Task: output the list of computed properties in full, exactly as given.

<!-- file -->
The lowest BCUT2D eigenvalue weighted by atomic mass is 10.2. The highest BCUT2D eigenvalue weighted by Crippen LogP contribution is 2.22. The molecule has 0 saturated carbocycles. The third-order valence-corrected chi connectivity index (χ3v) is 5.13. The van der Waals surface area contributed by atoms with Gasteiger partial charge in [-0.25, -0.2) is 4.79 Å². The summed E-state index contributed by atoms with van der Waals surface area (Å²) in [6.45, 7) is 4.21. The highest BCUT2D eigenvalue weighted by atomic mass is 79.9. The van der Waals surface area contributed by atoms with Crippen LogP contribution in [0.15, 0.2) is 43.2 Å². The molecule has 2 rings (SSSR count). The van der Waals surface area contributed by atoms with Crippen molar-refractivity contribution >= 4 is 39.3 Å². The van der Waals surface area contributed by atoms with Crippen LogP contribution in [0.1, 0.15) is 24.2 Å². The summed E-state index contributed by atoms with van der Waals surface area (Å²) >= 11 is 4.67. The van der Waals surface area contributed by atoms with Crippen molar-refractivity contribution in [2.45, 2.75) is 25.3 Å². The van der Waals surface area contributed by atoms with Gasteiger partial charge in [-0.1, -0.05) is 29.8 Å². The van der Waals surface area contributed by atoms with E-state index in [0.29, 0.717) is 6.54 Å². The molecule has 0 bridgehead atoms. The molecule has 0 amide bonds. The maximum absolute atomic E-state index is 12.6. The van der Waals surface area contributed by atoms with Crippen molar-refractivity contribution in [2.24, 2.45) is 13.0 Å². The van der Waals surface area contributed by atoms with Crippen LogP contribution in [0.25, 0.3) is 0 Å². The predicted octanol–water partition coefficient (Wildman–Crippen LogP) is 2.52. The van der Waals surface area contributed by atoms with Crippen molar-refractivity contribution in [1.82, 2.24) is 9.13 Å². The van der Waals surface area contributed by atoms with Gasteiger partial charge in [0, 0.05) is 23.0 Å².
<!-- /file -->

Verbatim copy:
The lowest BCUT2D eigenvalue weighted by atomic mass is 10.2. The highest BCUT2D eigenvalue weighted by Crippen LogP contribution is 2.22. The molecule has 0 saturated carbocycles. The third-order valence-corrected chi connectivity index (χ3v) is 5.13. The van der Waals surface area contributed by atoms with Gasteiger partial charge in [-0.25, -0.2) is 4.79 Å². The summed E-state index contributed by atoms with van der Waals surface area (Å²) in [6.45, 7) is 4.21. The highest BCUT2D eigenvalue weighted by atomic mass is 79.9. The van der Waals surface area contributed by atoms with Crippen LogP contribution in [0.15, 0.2) is 43.2 Å². The molecule has 2 rings (SSSR count). The van der Waals surface area contributed by atoms with Crippen molar-refractivity contribution >= 4 is 39.3 Å². The van der Waals surface area contributed by atoms with Crippen LogP contribution in [0.1, 0.15) is 24.2 Å². The summed E-state index contributed by atoms with van der Waals surface area (Å²) >= 11 is 4.67. The van der Waals surface area contributed by atoms with Crippen molar-refractivity contribution in [2.45, 2.75) is 25.3 Å². The van der Waals surface area contributed by atoms with Gasteiger partial charge in [-0.1, -0.05) is 29.8 Å². The van der Waals surface area contributed by atoms with E-state index in [0.29, 0.717) is 6.54 Å². The molecule has 0 bridgehead atoms. The molecule has 0 amide bonds. The maximum absolute atomic E-state index is 12.6. The van der Waals surface area contributed by atoms with Crippen molar-refractivity contribution in [2.24, 2.45) is 13.0 Å². The van der Waals surface area contributed by atoms with Crippen LogP contribution in [0.25, 0.3) is 0 Å². The predicted octanol–water partition coefficient (Wildman–Crippen LogP) is 2.52. The van der Waals surface area contributed by atoms with Crippen molar-refractivity contribution in [1.82, 2.24) is 9.13 Å². The van der Waals surface area contributed by atoms with Gasteiger partial charge in [0, 0.05) is 23.0 Å².